Edward Dean, who’d been sitting casually with his legs splayed and his arms behind his head, straightened, pulling himself in and moving his gaze across the chrome and glass of the Santa Monica bar. A nervous sheen of sweat coated his neck and back, and he reached up to shove his hair off his forehead.
Winona, the woman seated in front of him, was completely calm and in control. Her cool-blonde hair was wrapped into a complicated hairstyle that Edward had seen before but never understood. Her gray silk suit was tailored; her delicate shoes the only thing that hinted at her sexuality. But given that they had just spent the last two hours talking about nothing but sex, he was certain she knew her way around a bedroom. And many other places as well.
She took a sip of her white wine then set the glass down gently on the crisp tablecloth before speaking again. “Do you need more time to think things over?”
“No. That’s the problem.” Edward picked up his half-empty bourbon and spun it, watching the golden liquid swirl. “All I do is think about it. Over and over. Nothing changes. And then I think some more.” He took a sip, felt the liquid burn down his throat. “I tried. I can’t change anything. I can’t do anything.”
“You are doing something. You came to me. All I’m going to do is put things in motion. The rest, what happens afterward—” She lifted her palms. “Will be up to you.”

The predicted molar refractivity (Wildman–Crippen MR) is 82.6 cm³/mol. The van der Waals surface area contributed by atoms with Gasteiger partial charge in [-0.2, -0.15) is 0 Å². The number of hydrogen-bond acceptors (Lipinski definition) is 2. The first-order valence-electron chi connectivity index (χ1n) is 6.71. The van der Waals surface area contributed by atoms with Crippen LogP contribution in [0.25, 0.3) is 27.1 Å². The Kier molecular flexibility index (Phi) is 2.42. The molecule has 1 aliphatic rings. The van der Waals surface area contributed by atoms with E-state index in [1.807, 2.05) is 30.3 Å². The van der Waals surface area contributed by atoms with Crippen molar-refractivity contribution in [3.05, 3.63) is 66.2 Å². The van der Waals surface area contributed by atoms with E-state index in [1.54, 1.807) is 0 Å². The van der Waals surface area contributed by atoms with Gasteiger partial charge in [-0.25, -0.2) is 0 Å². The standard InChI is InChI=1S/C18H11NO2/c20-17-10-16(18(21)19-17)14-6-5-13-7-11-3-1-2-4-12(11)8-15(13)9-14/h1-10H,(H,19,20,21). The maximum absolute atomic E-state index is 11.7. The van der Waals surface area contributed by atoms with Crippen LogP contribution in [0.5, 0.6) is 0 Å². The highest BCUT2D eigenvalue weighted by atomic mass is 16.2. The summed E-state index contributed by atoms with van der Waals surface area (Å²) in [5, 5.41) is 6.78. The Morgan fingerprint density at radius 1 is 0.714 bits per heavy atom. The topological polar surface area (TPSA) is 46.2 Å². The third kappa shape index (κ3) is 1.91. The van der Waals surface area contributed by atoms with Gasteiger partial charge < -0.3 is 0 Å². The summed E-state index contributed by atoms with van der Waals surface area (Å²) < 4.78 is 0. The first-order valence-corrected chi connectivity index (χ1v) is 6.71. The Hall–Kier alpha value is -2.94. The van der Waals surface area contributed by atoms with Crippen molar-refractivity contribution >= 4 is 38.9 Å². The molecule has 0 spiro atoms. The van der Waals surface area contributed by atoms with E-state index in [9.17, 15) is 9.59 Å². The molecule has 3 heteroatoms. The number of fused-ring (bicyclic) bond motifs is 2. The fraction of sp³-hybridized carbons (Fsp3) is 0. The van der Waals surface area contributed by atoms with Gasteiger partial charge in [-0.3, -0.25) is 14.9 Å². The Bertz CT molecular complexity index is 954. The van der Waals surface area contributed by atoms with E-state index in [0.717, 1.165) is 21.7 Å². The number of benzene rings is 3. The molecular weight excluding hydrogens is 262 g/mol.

He nodded, but remained silent, looking beyond to watch the cars on Santa Monica Boulevard roll past. March in southern California, gorgeous as always.
“The risks, though. Those are something to consider. Once my man begins nothing can be undone.”
“But she’ll be given a safety word—violet. And she—”
“It’s isn’t the risks to your wife Kelly that I’m talking about now.” Winona leaned forward, her brown eyes clear and focused. “It’s the risk to you.”
Edward set his drink down. “Me? There aren’t any risks for me. There isn’t anything that I can’t handle.”
She slid her notebook toward the center of the table and picked up the slender, silver pen she’d set down after Edward had selected his wife’s safety word. “You need a safety word too.” A small smile lightened her face. “It has to be a flower.” She shrugged apologetically. “I like flowers.”
Edward swallowed hard, reconsidering. The time for thinking had passed. He may have already waited too long. The next step—the only possible step—was action. “I don’t need a safety word.”
Her gaze remained steady. “It’s required.”